To use the abacus, *several exercises* are possible. The math teacher can work for example:

- Teach students how to build a number. The child must, therefore, put on one side the number of small balls he considers necessary to reach the requested figure.
- The child can also try to count the number of small balls set aside by the teacher.

Through these different manipulations, children discover how to build numbers **beyond ten and up to one hundred in an engaging way**.

Multicubes work like legos, coloured Cubes of the same size fit together to build towers. This is ideal for children in kindergarten or primary school, the math game with the multicubes is part of a very effective group of educational games to help children understand mathematics.

It is also possible to play numbers games with the cubes like

- Using card games, using the cubes to represent the different numbers.
- In a battle game, for example, this is an opportunity for players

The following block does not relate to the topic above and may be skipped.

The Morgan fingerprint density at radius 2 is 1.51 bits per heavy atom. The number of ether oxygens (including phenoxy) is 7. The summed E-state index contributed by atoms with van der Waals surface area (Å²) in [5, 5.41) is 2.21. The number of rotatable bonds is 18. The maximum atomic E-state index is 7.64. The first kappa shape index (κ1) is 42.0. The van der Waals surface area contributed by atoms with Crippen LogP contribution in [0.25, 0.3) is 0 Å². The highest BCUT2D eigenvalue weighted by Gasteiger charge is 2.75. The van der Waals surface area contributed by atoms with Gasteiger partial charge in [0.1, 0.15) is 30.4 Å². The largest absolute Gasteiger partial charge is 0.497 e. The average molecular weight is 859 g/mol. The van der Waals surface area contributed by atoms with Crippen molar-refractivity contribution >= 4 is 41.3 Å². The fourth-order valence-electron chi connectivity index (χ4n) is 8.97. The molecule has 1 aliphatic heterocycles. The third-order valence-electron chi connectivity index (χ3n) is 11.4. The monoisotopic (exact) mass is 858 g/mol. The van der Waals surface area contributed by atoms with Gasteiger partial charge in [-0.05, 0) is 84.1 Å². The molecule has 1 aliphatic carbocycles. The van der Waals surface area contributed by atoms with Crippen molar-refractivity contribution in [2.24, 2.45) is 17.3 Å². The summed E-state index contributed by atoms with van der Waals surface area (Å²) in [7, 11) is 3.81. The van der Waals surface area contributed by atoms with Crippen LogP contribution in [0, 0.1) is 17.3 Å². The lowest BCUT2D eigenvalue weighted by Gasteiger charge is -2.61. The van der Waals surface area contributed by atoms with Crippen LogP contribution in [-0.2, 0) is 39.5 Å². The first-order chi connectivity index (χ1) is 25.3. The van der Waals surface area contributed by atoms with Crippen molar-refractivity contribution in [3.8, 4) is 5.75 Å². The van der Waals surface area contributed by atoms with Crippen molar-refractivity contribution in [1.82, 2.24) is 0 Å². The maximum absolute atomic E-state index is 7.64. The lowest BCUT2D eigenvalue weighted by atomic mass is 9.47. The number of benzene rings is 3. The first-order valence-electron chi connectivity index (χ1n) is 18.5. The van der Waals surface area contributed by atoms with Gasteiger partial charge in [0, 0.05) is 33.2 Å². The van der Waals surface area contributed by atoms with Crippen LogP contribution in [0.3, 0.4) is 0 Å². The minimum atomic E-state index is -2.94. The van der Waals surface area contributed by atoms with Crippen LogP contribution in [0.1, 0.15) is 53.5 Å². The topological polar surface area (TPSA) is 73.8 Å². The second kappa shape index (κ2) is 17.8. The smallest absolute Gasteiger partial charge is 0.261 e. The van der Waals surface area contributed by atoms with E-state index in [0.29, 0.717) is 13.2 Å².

**to realize which figure is the largest**.

Using construction games with these blocks is a way to interest each child in different styles of mathematics (geometry, algebra, etc.)

Tangram puzzles are used both in the classroom and at home. They are simply **small (often wooden) pieces of several geometric shapes in several colours**. You will find *Hexagons, squares, triangles, diamonds etc. when they are put together they form colourful mosaics.*

The tangram puzzles **introduce children to geometric shapes**.

- The smaller ones explore the geometric shapes
- The larger ones form constructions by placing the small pieces of mosaics with each other.